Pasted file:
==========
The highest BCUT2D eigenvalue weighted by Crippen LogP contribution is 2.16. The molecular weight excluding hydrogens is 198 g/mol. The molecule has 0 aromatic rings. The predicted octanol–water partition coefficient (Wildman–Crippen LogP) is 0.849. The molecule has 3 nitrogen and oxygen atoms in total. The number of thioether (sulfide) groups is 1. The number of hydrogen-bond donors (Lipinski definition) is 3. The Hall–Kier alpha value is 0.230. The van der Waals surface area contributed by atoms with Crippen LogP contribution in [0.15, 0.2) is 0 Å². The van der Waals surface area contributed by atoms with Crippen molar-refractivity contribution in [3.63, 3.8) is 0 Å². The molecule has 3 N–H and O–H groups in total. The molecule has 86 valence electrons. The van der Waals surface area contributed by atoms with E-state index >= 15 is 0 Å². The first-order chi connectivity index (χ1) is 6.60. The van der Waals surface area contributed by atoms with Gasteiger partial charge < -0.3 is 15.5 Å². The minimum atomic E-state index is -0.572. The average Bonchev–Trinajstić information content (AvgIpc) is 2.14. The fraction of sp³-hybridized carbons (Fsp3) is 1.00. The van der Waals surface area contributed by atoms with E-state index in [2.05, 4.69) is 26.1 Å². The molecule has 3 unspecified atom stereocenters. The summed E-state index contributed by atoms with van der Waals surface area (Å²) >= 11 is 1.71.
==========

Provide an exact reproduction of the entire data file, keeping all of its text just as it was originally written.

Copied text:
The highest BCUT2D eigenvalue weighted by Crippen LogP contribution is 2.16. The molecular weight excluding hydrogens is 198 g/mol. The molecule has 0 aromatic rings. The predicted octanol–water partition coefficient (Wildman–Crippen LogP) is 0.849. The molecule has 3 nitrogen and oxygen atoms in total. The number of thioether (sulfide) groups is 1. The number of hydrogen-bond donors (Lipinski definition) is 3. The Hall–Kier alpha value is 0.230. The van der Waals surface area contributed by atoms with Crippen LogP contribution in [0.15, 0.2) is 0 Å². The van der Waals surface area contributed by atoms with Crippen molar-refractivity contribution in [3.63, 3.8) is 0 Å². The molecule has 3 N–H and O–H groups in total. The molecule has 86 valence electrons. The van der Waals surface area contributed by atoms with E-state index >= 15 is 0 Å². The first-order chi connectivity index (χ1) is 6.60. The van der Waals surface area contributed by atoms with Gasteiger partial charge < -0.3 is 15.5 Å². The minimum atomic E-state index is -0.572. The average Bonchev–Trinajstić information content (AvgIpc) is 2.14. The fraction of sp³-hybridized carbons (Fsp3) is 1.00. The van der Waals surface area contributed by atoms with E-state index in [2.05, 4.69) is 26.1 Å². The molecule has 3 unspecified atom stereocenters. The summed E-state index contributed by atoms with van der Waals surface area (Å²) >= 11 is 1.71.